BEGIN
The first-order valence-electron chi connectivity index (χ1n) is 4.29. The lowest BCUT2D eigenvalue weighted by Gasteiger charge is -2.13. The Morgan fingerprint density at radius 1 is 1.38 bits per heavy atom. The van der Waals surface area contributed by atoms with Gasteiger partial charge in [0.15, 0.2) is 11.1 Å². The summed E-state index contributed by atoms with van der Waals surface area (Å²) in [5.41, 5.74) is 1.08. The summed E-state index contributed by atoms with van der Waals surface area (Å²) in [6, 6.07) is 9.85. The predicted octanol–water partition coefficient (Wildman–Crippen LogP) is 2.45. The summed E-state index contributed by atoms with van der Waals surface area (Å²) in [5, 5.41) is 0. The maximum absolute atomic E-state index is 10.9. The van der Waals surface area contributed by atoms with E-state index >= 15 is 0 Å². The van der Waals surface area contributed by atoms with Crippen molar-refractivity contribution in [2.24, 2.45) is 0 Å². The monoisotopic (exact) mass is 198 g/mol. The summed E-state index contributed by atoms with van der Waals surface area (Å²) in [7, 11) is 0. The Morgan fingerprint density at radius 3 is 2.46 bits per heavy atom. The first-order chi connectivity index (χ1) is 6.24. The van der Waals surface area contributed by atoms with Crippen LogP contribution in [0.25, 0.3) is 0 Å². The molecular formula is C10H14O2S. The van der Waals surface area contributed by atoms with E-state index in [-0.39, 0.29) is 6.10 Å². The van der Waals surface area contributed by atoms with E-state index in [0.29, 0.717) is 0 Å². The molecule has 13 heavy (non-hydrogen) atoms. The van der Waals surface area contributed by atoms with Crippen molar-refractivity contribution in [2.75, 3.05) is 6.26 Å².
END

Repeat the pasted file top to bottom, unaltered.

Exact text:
The first-order valence-electron chi connectivity index (χ1n) is 4.29. The lowest BCUT2D eigenvalue weighted by Gasteiger charge is -2.13. The Morgan fingerprint density at radius 1 is 1.38 bits per heavy atom. The van der Waals surface area contributed by atoms with Gasteiger partial charge in [0.15, 0.2) is 11.1 Å². The summed E-state index contributed by atoms with van der Waals surface area (Å²) in [5.41, 5.74) is 1.08. The summed E-state index contributed by atoms with van der Waals surface area (Å²) in [6, 6.07) is 9.85. The predicted octanol–water partition coefficient (Wildman–Crippen LogP) is 2.45. The summed E-state index contributed by atoms with van der Waals surface area (Å²) in [5, 5.41) is 0. The maximum absolute atomic E-state index is 10.9. The van der Waals surface area contributed by atoms with E-state index >= 15 is 0 Å². The van der Waals surface area contributed by atoms with Crippen molar-refractivity contribution in [2.24, 2.45) is 0 Å². The monoisotopic (exact) mass is 198 g/mol. The summed E-state index contributed by atoms with van der Waals surface area (Å²) in [7, 11) is 0. The Morgan fingerprint density at radius 3 is 2.46 bits per heavy atom. The first-order chi connectivity index (χ1) is 6.24. The van der Waals surface area contributed by atoms with Crippen LogP contribution in [0.25, 0.3) is 0 Å². The molecular formula is C10H14O2S. The van der Waals surface area contributed by atoms with E-state index in [-0.39, 0.29) is 6.10 Å². The van der Waals surface area contributed by atoms with E-state index in [0.29, 0.717) is 0 Å². The molecule has 13 heavy (non-hydrogen) atoms. The van der Waals surface area contributed by atoms with Crippen molar-refractivity contribution in [2.75, 3.05) is 6.26 Å².